Wedding planning can be stressful for even the most organized of brides. Unfortunately, that stress can also lead to a lot of fights between fiancés. But it doesn’t have to be that way. While you can’t completely eliminate stress from wedding planning, much less life, you can certainly choose to make this time an opportunity to learn to cope with stress and conflict, healthily, as a couple. So, next time you have a disagreement about the color of your cocktail napkins or which wedding venue to choose, here are some helpful tips to keep in mind.
Conflict Is Inevitable, But Fighting Is a Choice
You won’t agree about everything while planning a wedding, or after you’re married. You might as well learn to disagree, well, now.
Some couples can develop the skills needed to manage stress and conflict on their own, over time. But if you’ve already started bickering or fighting frequently, consider reading some books by licensed therapists or other well-respected relationship experts to help better understand one another and how to deal with strife.
Another even more helpful option for many couples is to attend pre-marital counseling, which many officiants recommend or require anyways. Those counseling sessions are a great time to start discussing future plans in a safe environment, as well as to learn to work through disagreements constructively.
Some insurance companies even provide free or discounted therapy to couples going through a major change, like getting married. Many ministers also offer free or discounted counseling to those who are engaged.
Choose Your Battles
As a couple, and with extended family, you need to learn to choose your battles. One of the best ways to do this is by letting the most important people in your life have a say or vote on some things, but not everything. Even your groom may not want to weigh in on every detail. But out of respect to him, make sure you ask his opinion on the things that matter most to him, like the band for example, or the food. Just be willing to act on his opinion, especially if he’s only asked for a few inputs, so he doesn’t feel dismissed.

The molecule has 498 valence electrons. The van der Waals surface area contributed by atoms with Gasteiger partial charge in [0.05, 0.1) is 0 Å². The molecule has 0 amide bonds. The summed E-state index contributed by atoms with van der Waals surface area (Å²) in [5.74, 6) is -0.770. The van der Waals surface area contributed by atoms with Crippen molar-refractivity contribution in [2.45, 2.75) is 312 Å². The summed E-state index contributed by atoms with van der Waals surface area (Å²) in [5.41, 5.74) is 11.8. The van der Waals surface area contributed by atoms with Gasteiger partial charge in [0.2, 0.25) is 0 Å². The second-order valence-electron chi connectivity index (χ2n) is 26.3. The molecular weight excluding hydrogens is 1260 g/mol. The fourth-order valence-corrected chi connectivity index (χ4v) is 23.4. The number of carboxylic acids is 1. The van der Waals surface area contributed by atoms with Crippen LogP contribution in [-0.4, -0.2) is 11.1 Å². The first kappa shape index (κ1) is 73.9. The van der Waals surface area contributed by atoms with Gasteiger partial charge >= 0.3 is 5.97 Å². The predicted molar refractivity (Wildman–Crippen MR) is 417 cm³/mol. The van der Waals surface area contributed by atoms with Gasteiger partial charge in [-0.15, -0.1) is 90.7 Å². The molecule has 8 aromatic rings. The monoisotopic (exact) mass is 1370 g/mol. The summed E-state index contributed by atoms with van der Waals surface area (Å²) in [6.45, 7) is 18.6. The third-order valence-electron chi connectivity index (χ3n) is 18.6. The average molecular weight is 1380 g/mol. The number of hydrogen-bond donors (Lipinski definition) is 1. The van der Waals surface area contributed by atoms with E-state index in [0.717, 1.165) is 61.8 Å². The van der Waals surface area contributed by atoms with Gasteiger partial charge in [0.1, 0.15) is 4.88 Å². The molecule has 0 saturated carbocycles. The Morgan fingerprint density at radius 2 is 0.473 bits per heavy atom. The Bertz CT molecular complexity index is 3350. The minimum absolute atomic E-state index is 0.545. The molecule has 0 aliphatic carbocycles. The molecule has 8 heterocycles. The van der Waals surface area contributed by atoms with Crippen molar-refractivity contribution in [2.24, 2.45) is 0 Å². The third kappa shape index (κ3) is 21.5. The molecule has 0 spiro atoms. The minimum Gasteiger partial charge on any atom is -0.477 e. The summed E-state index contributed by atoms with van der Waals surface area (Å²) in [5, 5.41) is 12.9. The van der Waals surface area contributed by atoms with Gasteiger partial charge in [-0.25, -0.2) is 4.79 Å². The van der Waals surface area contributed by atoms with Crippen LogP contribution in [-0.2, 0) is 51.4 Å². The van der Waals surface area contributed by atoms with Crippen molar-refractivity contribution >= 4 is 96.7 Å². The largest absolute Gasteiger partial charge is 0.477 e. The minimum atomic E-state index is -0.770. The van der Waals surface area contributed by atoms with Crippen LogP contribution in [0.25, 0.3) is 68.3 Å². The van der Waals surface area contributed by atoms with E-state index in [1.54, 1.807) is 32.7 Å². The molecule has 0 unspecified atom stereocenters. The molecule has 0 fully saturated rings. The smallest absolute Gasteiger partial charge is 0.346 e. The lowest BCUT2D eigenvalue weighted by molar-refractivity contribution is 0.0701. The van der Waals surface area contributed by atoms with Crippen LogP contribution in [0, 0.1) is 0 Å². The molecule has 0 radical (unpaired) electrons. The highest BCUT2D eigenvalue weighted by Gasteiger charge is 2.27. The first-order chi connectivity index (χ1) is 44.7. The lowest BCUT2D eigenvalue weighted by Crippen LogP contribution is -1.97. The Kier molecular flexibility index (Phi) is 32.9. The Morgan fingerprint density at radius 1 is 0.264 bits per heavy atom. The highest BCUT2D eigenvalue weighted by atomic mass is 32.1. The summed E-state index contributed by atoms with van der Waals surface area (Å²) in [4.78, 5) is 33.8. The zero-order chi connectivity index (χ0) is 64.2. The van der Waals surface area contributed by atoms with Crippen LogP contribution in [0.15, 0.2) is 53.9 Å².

With family, make sure to take only the most important people’s opinions into consideration. Otherwise you’ll likely become overwhelmed by opinions, which can lead to crippling indecision. “You can’t please everyone,” is a good cliché to keep in mind through the planning process. Just make sure you do allow those closest to you to offer advice and input, even if you don’t or can’t act on all their ideas. Including them in the planning process can help make them all feel special and valued.
Stick to the Budget
Like building a house, almost every wedding will run into some unexpected expenses. To help compensate, set a small percentage of your total budget as a category strictly for unexpected expenses.
Another way to ward off conflict, where finances are concerned, is to make your priorities clear and take care of your biggest or least negotiable expenses, first. For instance, most brides choose to secure their venue, hire their photographer, and purchase their dress before moving on to less extravagant details, like the table décor, which could be accomplished on a tight budget if necessary, whereas the big expenses are often set costs.